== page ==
Last month the Office for National Statistics released data that shows changes in the amount of time people volunteer for good causes.
The findings seem innocuous. The amount of time given has fallen, from a mean average of 14.5 minutes per volunteer per day in 2000, to 13.7 minutes in 2015. That equates to a fall from 3.67 to 3.47 days a year, or of 4.8 hours per volunteer per year.
Yet the ONS highlighted some significant changes by demographic (italicised text denotes my comments):
Among those aged from 16 to 24, the time given to volunteering increased from 2.28 to 4.31 days a year. Great news.
Among those aged 25 to 34, the time given to volunteering fell from 3.8 to 1.5 days a year. That's a huge drop!
Among those aged 65-plus, the time given to volunteering fell from 4.82 to 3.3 days a year. That's a worrying decline in a cohort from which many organisations seek to recruit volunteers.
Some commentators have suggested the decline in hours volunteered due to people not having time to give. Yet research conducted by the consultancy nfpSynergy for its New Alchemy report suggested that 40 per cent of people volunteer because they do have time. Quite a contradiction.
Perhaps the actual, or perceived, lack of time isn't the real reason people avoid volunteering, but just the best excuse. It's easier and more polite to say "sorry, I just don't have the time" than "volunteer? With your organisation? No thanks!"
Just listen to how you respond to a street fundraiser the next time they ask you to stop and talk to them. Like me, I suspect your excuse is that you don't have time, rather than an actual reason, such as not empathising with their cause.
Another opinion came from Nick Ockenden of the Institute for Volunteering Research. In an interview with the i newspaper, Nick said that the falling levels of volunteering time might be a reflection of how organisations are offering more flexibility in their volunteering opportunities, allowing people to "dip in and out". As a result, it is possible for overall rates of participation in volunteering to be high, even if people give less time.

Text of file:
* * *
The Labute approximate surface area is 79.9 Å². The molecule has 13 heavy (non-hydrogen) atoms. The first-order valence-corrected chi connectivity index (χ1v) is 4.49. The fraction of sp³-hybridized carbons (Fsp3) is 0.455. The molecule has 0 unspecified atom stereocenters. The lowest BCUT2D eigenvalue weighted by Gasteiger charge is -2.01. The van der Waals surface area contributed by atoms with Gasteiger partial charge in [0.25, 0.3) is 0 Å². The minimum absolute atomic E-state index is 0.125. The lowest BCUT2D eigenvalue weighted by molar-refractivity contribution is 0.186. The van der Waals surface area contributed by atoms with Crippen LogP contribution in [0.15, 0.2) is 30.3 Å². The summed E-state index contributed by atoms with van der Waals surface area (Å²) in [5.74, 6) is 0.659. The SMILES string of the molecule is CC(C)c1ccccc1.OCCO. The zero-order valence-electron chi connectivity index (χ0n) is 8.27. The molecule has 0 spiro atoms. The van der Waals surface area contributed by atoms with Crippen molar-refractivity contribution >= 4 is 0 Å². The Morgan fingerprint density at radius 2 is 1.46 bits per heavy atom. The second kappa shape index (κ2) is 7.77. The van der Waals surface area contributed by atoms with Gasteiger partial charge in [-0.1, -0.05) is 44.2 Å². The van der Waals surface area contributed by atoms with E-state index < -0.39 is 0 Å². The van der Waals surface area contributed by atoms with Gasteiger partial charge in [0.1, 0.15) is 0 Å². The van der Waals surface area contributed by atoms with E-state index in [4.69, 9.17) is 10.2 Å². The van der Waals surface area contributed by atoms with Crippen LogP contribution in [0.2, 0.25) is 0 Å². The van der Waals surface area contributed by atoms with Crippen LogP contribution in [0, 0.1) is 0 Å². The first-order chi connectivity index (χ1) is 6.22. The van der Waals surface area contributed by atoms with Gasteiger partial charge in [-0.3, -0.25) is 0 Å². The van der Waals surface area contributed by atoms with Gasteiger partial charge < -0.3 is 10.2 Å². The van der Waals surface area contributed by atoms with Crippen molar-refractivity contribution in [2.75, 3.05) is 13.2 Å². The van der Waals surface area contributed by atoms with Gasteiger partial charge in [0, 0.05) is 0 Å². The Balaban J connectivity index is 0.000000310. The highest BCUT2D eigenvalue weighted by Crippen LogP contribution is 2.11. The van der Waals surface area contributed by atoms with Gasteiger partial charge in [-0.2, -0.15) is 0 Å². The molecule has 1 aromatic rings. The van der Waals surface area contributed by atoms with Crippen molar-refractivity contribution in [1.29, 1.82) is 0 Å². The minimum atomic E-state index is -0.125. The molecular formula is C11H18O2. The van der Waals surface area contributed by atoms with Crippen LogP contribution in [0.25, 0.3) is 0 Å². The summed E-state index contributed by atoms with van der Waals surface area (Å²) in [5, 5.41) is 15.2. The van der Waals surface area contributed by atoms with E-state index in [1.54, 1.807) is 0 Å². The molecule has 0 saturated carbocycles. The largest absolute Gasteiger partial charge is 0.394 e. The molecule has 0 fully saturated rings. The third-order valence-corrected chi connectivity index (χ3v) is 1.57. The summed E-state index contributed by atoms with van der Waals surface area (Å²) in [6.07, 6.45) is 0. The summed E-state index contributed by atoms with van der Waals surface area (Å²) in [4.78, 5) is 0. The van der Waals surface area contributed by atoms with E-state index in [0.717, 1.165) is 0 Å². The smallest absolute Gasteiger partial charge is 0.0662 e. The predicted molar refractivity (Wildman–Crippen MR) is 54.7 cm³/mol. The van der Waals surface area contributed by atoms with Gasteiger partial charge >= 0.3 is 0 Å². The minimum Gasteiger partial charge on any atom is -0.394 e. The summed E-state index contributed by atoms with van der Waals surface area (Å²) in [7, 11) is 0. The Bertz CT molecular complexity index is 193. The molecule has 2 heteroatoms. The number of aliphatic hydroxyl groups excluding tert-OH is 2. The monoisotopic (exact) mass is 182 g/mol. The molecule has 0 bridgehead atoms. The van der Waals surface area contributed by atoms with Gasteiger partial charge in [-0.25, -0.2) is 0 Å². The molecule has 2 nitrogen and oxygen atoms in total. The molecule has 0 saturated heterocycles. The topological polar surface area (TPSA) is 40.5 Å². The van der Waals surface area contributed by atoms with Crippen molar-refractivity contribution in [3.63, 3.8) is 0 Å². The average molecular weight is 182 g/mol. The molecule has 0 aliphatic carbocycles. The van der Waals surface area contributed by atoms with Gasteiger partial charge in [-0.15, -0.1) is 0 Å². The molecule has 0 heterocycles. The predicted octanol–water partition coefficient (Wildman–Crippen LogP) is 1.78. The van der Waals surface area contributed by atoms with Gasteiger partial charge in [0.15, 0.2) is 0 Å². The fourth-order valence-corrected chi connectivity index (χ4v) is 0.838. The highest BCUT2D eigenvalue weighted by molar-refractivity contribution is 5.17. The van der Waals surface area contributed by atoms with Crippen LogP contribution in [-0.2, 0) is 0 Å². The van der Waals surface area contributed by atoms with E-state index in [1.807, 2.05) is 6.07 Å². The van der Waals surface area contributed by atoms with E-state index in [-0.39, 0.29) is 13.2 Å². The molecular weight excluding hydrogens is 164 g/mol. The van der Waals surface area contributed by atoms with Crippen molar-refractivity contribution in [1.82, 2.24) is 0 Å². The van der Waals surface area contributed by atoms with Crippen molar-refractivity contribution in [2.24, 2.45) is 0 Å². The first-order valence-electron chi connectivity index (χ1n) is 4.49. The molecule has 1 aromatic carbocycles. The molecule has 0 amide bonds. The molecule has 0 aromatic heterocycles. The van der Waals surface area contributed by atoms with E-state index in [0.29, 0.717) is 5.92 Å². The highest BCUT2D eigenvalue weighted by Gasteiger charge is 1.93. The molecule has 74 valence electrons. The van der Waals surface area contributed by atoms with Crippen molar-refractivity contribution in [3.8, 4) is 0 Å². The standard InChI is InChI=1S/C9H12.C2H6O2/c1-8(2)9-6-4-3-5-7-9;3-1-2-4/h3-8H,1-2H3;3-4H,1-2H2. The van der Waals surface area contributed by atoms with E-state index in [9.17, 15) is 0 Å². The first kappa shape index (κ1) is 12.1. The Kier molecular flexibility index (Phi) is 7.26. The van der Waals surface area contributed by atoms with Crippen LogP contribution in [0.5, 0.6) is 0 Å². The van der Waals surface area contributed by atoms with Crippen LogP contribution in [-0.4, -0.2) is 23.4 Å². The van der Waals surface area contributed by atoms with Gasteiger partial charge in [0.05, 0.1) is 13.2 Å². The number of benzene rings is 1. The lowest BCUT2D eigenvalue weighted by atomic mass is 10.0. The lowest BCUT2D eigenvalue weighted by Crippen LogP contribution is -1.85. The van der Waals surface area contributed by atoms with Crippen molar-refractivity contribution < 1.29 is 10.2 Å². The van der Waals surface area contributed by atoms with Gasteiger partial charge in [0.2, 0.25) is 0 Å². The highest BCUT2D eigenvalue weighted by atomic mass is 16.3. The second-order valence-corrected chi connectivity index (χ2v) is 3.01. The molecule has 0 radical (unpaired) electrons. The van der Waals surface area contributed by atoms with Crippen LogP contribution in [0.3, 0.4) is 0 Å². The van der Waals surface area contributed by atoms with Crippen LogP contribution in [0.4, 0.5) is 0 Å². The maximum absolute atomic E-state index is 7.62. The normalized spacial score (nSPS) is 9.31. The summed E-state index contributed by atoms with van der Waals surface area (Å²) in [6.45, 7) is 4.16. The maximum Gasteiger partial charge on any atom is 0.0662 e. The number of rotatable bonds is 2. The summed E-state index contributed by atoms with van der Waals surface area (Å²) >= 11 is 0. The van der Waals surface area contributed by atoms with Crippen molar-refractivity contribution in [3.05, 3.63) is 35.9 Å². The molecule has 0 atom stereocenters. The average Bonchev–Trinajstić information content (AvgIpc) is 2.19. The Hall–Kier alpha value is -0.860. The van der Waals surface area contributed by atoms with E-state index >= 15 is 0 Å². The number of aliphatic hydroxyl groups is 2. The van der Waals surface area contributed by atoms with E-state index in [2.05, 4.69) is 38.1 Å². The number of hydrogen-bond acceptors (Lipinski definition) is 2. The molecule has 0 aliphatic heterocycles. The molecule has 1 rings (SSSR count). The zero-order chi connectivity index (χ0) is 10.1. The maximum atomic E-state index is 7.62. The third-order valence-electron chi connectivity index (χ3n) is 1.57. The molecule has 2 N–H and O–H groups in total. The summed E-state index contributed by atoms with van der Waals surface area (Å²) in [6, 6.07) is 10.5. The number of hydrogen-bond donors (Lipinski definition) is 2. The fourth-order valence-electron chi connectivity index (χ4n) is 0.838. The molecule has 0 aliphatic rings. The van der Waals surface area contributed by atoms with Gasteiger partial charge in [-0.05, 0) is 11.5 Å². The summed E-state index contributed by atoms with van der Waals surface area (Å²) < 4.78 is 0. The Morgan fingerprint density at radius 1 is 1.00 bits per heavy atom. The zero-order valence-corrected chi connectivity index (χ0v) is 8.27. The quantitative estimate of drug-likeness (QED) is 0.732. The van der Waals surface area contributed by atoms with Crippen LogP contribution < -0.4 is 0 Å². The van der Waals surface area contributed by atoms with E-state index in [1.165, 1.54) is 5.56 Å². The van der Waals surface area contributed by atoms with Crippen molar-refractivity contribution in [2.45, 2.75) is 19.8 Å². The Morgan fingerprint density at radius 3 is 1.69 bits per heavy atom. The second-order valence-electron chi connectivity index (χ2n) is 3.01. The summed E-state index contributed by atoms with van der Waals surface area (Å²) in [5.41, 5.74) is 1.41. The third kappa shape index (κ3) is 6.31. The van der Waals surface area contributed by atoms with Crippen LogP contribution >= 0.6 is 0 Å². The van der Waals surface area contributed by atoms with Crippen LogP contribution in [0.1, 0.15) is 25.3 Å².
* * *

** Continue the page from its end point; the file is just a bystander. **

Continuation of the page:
Whatever the reasons, the ONS data makes clear that volunteering is changing. The New Zealand-based sports trust Sport Wellington summarised it clearly in a recent article, saying: "Increasingly, people wait to be approached for volunteering roles. This reluctance to put their hands up is as a result of time poverty, worries about over-committing or a perception that volunteering is a thankless task. It is up to all organisations to think differently about recruitment, learn more about what motivates people to volunteer and how they want to be thanked, and how we can structure roles to meet their needs."
In short, investment in effective volunteer engagement is needed now if we truly want to harness the potential of volunteers in society. It’s time to change.
Rob Jackson is a volunteering consultant